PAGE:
By Alex Rinfret-Community leaders from the islands who participated in a conference call Monday with BC Ferry Services were shocked to hear that absolutely no cabins will be available to the public when the Queen of Prince Rupert returns in mid-April.
And they described the decision as disastrous for both islanders and tourists.
Almost every one of the 48 passenger cabins is being taken over for crew accommodation in the wake of the Queen of the North’s sinking, the leaders were told April 3.
“Understandably, the crew doesn’t want to have their cabins below the water line,” said Queen Charlotte mayor Carol Kulesha. She added that BC Ferries said a couple of cabins may be available at the crew’s discretion for passengers with medical issues, but they will not take reservations.
Making the overnight Hecate Strait crossing without a cabin is extremely uncomfortable, Ms Kulesha said. She noted that many of the visitors who come to the islands are elderly, and may decide not to make the trip due to the lack of cabins.
“I’ve already slept on the floor a number of times, and when I get to the other side and have to do business, I’m a wreck,” she said.
BC Ferries spokesperson Deborah Marshall confirmed that there will no longer be cabins available to the general public on the Queen of Prince Rupert, although there will be a few for medical travellers.
Andrew Merilees, president of the Haida Gwaii Tourism Association, said while he can understand the crew’s reluctance to bunk under the car deck, the cabin move was not required by Transport Canada. BC Ferries staff on the conference call said they moved the cabins because crew members said they would refuse to work on the QPR otherwise.
Ms Marshall confirmed that Transport Canada has not demanded the crew cabins be moved, and that the decision came following discussions with the union.
“We’ve said the safety of the crew is paramount,” she said. “They had water coming in their cabins, and they were concerned.”
But Mr. Merilees said the decision is bad news for islanders.
“It’s going to make a bad situation even worse,” he said. BC Ferries staff also said they will not be making any more floor space available to the public, and Mr. Merilees predicted it will be difficult to find a spot to bunk down on the QPR, which is smaller than the Queen of the North and already often crowded with sleeping passengers.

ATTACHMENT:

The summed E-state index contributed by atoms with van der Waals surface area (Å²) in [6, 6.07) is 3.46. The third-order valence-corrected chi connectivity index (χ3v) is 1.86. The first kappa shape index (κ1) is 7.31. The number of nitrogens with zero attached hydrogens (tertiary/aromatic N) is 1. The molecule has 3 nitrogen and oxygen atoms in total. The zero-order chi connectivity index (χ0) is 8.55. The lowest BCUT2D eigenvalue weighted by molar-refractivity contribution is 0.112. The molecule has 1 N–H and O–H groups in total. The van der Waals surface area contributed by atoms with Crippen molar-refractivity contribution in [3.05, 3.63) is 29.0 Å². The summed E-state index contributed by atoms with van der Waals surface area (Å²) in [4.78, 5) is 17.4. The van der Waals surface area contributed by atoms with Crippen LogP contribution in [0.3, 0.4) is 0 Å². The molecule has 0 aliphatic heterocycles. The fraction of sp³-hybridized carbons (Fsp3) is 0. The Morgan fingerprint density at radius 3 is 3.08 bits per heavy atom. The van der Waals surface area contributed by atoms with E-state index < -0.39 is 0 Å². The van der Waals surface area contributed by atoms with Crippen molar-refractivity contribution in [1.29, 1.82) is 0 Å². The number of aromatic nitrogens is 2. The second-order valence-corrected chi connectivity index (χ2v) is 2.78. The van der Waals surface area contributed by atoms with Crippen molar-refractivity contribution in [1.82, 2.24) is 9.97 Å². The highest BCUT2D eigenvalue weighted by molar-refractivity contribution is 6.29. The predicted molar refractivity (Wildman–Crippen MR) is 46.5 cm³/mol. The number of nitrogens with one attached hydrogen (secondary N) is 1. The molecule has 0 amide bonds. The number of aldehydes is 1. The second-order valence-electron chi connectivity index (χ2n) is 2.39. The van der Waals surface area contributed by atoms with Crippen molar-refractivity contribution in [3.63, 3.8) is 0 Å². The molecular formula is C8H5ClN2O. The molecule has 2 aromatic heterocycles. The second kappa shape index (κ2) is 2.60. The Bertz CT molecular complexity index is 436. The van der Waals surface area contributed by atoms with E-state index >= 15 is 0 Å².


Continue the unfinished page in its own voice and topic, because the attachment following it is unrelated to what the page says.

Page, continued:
For tourists wanting to visit the islands, the situation will be “absolutely horrible,” Mr. Merilees said.
Meanwhile, there are no answers about what our summer ferry schedule will look like. Normally, there are six round-trip sailings a week between Skidegate and Prince Rupert in July and August, but without a second ship this schedule will be impossible.
“They weren’t very promising about finding something for the summer season,” Ms Kulesha said, although they assured the community leaders they are working as hard as possible on a solution. BC Ferries said they have people looking in Europe for a ship that can handle Hecate Strait and meet Transport Canada regulations, but there’s probably not enough time to get such a ship – if it exists – over here, certified, and ready by the summer.
BC Ferries will hold another conference call with the community leaders next week, and said they hope to have answers in a week or two.
The Queen of Prince Rupert has moved out of the dry dock in Esquimalt to one in the Lower Mainland and is on track to return to the Charlottes by April 16, Ms Marshall said.
BC Ferries is continuing to fly passengers who need to travel for medical reasons and passengers who made reservations before March 22 out of Sandspit to Prince Rupert and other destinations, Ms Marshall said.
But for people without a reservation or a medical appointment, the only option for leaving the islands is a floatplane to Prince Rupert, or a flight to Vancouver, with no subsidy from BC Ferries available.
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